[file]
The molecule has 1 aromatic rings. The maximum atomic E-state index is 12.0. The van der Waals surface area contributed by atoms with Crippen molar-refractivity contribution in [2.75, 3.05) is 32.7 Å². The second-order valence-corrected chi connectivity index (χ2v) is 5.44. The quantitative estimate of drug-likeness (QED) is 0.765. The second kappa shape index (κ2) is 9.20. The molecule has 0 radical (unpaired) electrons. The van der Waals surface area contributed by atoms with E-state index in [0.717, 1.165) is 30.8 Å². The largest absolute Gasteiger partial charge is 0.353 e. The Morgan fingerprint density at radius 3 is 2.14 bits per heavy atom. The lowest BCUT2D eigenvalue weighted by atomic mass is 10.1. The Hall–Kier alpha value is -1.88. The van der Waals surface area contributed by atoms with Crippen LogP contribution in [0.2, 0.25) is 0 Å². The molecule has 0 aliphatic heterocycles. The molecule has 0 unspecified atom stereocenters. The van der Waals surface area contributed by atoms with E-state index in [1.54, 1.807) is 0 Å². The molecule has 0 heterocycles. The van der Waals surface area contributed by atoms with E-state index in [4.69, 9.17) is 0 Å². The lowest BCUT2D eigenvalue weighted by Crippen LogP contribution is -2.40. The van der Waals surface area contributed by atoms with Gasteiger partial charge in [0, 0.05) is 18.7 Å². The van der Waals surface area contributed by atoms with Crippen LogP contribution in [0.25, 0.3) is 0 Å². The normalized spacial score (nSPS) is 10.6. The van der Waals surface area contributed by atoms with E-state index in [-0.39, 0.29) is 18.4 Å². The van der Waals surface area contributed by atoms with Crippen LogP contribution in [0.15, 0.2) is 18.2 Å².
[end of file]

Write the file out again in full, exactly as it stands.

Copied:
The molecule has 1 aromatic rings. The maximum atomic E-state index is 12.0. The van der Waals surface area contributed by atoms with Crippen molar-refractivity contribution in [2.75, 3.05) is 32.7 Å². The second-order valence-corrected chi connectivity index (χ2v) is 5.44. The quantitative estimate of drug-likeness (QED) is 0.765. The second kappa shape index (κ2) is 9.20. The molecule has 0 radical (unpaired) electrons. The van der Waals surface area contributed by atoms with E-state index in [0.717, 1.165) is 30.8 Å². The largest absolute Gasteiger partial charge is 0.353 e. The Morgan fingerprint density at radius 3 is 2.14 bits per heavy atom. The lowest BCUT2D eigenvalue weighted by atomic mass is 10.1. The Hall–Kier alpha value is -1.88. The van der Waals surface area contributed by atoms with Crippen LogP contribution in [0.2, 0.25) is 0 Å². The molecule has 0 aliphatic heterocycles. The molecule has 0 unspecified atom stereocenters. The van der Waals surface area contributed by atoms with E-state index in [1.54, 1.807) is 0 Å². The molecule has 0 heterocycles. The van der Waals surface area contributed by atoms with E-state index in [4.69, 9.17) is 0 Å². The lowest BCUT2D eigenvalue weighted by Crippen LogP contribution is -2.40. The van der Waals surface area contributed by atoms with Gasteiger partial charge in [0, 0.05) is 18.7 Å². The van der Waals surface area contributed by atoms with Crippen LogP contribution in [0.25, 0.3) is 0 Å². The normalized spacial score (nSPS) is 10.6. The van der Waals surface area contributed by atoms with E-state index in [-0.39, 0.29) is 18.4 Å². The van der Waals surface area contributed by atoms with Crippen LogP contribution in [0.15, 0.2) is 18.2 Å².